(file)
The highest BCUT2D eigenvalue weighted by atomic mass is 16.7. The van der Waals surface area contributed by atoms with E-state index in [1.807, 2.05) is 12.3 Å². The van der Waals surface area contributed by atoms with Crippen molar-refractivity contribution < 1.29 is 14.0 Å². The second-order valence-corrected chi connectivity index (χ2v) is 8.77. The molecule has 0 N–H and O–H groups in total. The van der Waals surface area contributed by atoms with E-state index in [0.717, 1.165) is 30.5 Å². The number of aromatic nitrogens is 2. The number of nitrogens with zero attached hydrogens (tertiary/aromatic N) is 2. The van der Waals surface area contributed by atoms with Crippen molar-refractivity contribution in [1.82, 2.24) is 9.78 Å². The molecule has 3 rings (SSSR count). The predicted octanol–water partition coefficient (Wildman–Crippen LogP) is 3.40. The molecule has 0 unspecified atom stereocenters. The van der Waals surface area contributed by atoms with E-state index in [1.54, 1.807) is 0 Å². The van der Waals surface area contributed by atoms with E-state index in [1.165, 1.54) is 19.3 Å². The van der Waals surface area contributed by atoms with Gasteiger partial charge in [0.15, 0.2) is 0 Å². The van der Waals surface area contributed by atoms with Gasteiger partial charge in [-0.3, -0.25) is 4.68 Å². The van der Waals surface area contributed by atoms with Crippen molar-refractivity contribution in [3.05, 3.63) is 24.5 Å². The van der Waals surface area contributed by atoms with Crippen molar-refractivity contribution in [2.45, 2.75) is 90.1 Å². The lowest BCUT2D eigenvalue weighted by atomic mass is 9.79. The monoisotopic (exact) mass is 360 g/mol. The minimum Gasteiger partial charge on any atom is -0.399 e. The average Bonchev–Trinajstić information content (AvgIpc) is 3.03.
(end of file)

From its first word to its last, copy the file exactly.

The highest BCUT2D eigenvalue weighted by atomic mass is 16.7. The van der Waals surface area contributed by atoms with E-state index in [1.807, 2.05) is 12.3 Å². The van der Waals surface area contributed by atoms with Crippen molar-refractivity contribution < 1.29 is 14.0 Å². The second-order valence-corrected chi connectivity index (χ2v) is 8.77. The molecule has 0 N–H and O–H groups in total. The van der Waals surface area contributed by atoms with E-state index in [0.717, 1.165) is 30.5 Å². The number of aromatic nitrogens is 2. The number of nitrogens with zero attached hydrogens (tertiary/aromatic N) is 2. The van der Waals surface area contributed by atoms with Crippen molar-refractivity contribution in [1.82, 2.24) is 9.78 Å². The molecule has 3 rings (SSSR count). The predicted octanol–water partition coefficient (Wildman–Crippen LogP) is 3.40. The molecule has 0 unspecified atom stereocenters. The van der Waals surface area contributed by atoms with E-state index in [1.54, 1.807) is 0 Å². The van der Waals surface area contributed by atoms with E-state index in [1.165, 1.54) is 19.3 Å². The van der Waals surface area contributed by atoms with Gasteiger partial charge in [0.15, 0.2) is 0 Å². The van der Waals surface area contributed by atoms with Gasteiger partial charge in [-0.3, -0.25) is 4.68 Å². The van der Waals surface area contributed by atoms with Crippen molar-refractivity contribution in [3.05, 3.63) is 24.5 Å². The van der Waals surface area contributed by atoms with Crippen molar-refractivity contribution in [2.45, 2.75) is 90.1 Å². The lowest BCUT2D eigenvalue weighted by atomic mass is 9.79. The monoisotopic (exact) mass is 360 g/mol. The minimum Gasteiger partial charge on any atom is -0.399 e. The average Bonchev–Trinajstić information content (AvgIpc) is 3.03.